Inside the church’s gorgeous interior was a special installation by the Colombian artist Alejandro Tobon Rojas. It consisted of hanging “nests” made of wood strips collected off the streets of Medellin. The nests are like the nests of oropendola birds, a threatened species in South America. A recording of the oropendola songs echoed through the church’s interior. To see and hear this was an uplifting and moving experience.
|St. Merry Church with the "nests" by Alejandro Tobon.|
We spent some time in that holy place, and finally we departed to continue our walk.
The next site was the little park where the beautifully gothic Tour Saint Jacques stands. We saw two rats in that park. I managed to photograph one of them. The other scurried past Tom, and ran directly under the park bench where a man sat. The man was startled, and raised his legs off the ground, but he did not squeal.
We stood calmly and stared into the shrubs and trees at the remaining rat -- Southwest Floridians who are no longer afraid of large rats. We just don’t want them in our houses. So we like snakes that eat rats. This particular rat at the Tour Saint Jacques park had the look of a wild animal that lives in the woods. He didn’t seem to be like urban rats I’ve seen before. I wonder if he is a descendent of the famous rats of Les Halles, the former market that was not far from the park, or if his ancestors moved into the city like Remy’s family did in the movie Ratatouille . . . .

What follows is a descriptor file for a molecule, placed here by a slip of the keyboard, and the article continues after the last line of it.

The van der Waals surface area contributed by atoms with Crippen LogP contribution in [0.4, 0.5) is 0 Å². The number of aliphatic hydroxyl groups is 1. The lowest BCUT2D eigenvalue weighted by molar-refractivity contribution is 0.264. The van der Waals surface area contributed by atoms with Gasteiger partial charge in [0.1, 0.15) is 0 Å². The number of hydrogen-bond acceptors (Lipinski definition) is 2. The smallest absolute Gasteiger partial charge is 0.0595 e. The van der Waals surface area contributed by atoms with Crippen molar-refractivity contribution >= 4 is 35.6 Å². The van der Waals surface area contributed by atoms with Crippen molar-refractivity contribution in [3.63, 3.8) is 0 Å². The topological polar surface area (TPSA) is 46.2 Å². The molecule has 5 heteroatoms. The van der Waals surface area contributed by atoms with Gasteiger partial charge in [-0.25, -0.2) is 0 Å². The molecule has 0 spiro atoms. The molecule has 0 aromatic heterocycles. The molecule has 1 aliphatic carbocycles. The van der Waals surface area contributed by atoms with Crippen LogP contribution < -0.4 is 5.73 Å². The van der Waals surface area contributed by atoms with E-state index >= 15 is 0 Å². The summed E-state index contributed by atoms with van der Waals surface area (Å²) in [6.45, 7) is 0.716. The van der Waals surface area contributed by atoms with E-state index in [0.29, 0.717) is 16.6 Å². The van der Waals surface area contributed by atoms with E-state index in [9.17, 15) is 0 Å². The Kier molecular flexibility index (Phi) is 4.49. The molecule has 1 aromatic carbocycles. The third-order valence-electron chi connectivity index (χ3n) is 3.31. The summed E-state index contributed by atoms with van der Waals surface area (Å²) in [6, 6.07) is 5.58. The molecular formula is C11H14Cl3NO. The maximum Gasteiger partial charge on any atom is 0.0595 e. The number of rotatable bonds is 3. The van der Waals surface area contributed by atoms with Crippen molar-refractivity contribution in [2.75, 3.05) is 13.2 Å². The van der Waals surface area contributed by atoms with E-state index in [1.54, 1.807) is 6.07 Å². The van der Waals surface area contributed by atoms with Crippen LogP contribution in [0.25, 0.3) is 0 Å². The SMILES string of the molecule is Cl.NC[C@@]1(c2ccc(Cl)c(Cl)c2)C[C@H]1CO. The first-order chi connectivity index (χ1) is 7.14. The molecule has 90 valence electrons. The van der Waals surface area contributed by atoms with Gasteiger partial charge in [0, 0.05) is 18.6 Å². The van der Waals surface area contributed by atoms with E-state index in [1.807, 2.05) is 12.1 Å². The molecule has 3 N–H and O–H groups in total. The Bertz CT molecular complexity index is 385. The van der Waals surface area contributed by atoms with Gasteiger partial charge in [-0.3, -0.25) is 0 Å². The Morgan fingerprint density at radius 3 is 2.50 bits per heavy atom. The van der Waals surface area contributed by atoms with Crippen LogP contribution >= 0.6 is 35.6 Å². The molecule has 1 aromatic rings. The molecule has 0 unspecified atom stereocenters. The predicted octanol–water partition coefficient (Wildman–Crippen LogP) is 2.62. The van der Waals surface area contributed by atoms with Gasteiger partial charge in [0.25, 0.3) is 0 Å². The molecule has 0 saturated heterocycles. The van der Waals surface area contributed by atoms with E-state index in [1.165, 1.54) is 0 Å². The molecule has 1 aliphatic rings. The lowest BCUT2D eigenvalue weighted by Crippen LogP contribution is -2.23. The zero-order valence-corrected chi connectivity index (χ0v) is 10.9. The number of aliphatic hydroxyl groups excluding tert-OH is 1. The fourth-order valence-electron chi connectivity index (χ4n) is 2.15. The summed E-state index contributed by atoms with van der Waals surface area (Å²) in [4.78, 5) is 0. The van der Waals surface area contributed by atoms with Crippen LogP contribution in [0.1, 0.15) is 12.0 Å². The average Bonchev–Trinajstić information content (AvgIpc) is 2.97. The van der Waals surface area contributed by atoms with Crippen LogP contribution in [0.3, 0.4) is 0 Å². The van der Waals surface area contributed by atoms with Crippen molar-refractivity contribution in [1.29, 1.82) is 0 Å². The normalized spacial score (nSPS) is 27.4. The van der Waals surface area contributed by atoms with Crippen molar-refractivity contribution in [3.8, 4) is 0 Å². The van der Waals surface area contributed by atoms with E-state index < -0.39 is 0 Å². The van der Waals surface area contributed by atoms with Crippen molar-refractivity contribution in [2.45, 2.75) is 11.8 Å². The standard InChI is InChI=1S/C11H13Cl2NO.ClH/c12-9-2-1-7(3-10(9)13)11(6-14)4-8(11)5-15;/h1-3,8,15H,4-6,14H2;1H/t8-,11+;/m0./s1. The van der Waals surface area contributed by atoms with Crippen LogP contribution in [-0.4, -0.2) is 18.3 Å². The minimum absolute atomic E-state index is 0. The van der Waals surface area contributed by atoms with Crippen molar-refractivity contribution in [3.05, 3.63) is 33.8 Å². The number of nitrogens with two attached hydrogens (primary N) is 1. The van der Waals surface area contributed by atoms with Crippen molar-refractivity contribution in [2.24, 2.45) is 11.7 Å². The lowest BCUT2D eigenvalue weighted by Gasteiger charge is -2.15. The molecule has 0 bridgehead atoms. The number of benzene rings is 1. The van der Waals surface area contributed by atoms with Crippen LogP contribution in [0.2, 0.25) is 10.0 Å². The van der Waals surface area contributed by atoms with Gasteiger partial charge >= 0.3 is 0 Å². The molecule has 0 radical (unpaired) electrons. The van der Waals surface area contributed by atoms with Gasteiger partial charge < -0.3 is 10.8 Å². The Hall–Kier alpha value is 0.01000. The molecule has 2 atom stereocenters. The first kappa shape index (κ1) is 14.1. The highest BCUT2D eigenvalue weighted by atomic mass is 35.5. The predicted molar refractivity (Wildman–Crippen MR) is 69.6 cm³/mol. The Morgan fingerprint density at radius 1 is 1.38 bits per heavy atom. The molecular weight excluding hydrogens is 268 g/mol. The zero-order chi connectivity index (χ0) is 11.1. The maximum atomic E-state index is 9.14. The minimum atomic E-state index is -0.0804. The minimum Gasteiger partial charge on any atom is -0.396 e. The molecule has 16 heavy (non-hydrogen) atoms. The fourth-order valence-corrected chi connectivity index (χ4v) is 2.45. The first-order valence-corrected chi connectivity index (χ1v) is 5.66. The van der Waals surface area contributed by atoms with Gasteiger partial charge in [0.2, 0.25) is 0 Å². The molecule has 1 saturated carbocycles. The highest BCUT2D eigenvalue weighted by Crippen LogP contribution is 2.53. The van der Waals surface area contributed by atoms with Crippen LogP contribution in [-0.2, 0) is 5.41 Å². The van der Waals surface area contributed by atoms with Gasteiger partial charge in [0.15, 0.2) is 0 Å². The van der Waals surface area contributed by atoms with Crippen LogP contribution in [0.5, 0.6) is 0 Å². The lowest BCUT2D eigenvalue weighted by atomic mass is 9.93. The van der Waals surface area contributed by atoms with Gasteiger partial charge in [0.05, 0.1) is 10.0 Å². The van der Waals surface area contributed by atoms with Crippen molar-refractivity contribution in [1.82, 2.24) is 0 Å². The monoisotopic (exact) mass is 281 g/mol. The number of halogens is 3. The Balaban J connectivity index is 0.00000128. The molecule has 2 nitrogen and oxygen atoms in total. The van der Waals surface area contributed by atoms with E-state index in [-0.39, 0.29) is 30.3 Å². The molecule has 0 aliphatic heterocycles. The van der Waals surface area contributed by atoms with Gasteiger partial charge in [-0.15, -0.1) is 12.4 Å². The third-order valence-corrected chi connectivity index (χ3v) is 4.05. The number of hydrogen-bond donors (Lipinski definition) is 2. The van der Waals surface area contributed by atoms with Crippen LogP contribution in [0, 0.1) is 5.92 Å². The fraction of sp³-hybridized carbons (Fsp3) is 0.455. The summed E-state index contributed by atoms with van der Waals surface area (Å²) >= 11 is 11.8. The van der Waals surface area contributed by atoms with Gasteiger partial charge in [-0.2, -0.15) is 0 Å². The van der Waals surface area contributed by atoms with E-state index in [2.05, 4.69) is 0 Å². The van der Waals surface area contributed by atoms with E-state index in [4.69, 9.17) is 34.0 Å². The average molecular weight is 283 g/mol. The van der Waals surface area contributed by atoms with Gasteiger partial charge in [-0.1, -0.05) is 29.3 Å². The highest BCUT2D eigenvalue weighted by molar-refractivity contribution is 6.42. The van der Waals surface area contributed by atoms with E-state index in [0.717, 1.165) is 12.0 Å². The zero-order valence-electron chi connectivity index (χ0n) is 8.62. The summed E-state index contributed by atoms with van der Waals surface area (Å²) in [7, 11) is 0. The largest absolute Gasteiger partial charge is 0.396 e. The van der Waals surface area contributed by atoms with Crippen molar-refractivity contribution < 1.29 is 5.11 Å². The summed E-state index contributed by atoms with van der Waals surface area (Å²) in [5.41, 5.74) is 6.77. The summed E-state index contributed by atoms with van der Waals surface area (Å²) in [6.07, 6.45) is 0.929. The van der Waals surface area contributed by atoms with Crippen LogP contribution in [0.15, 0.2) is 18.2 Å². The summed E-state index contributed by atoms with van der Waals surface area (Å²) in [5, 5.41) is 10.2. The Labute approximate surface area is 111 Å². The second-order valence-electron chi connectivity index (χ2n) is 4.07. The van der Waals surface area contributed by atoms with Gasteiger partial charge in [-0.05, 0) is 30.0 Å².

Along the Quai de la Megisserie, we enjoyed strolling through displays of plants and flowers, and then we ducked into the pet store to look at all the cats. We love cats; however I’m allergic to them and Tom can’t live near a cat box. Oh well. We got our cat fix yesterday.
We crossed the Seine on Paris’s oldest bridge, the Pont Neuf. I checked to be sure one of my favorite jewelry stores is still there across from the Square du Vert Galant. It is.
Crossing into very familiar turf in the 6th arrondissement, we window shopped the art galleries on the rue Mazarine and caught the line 10 metro at Mabillon.
In the evening, we managed to go out again on foot to dine at Le Pario, that magical place where the cuisines of France and Brazil are merged.
When we were home at last, we realized we’d walked more than ten miles that day. Oh my.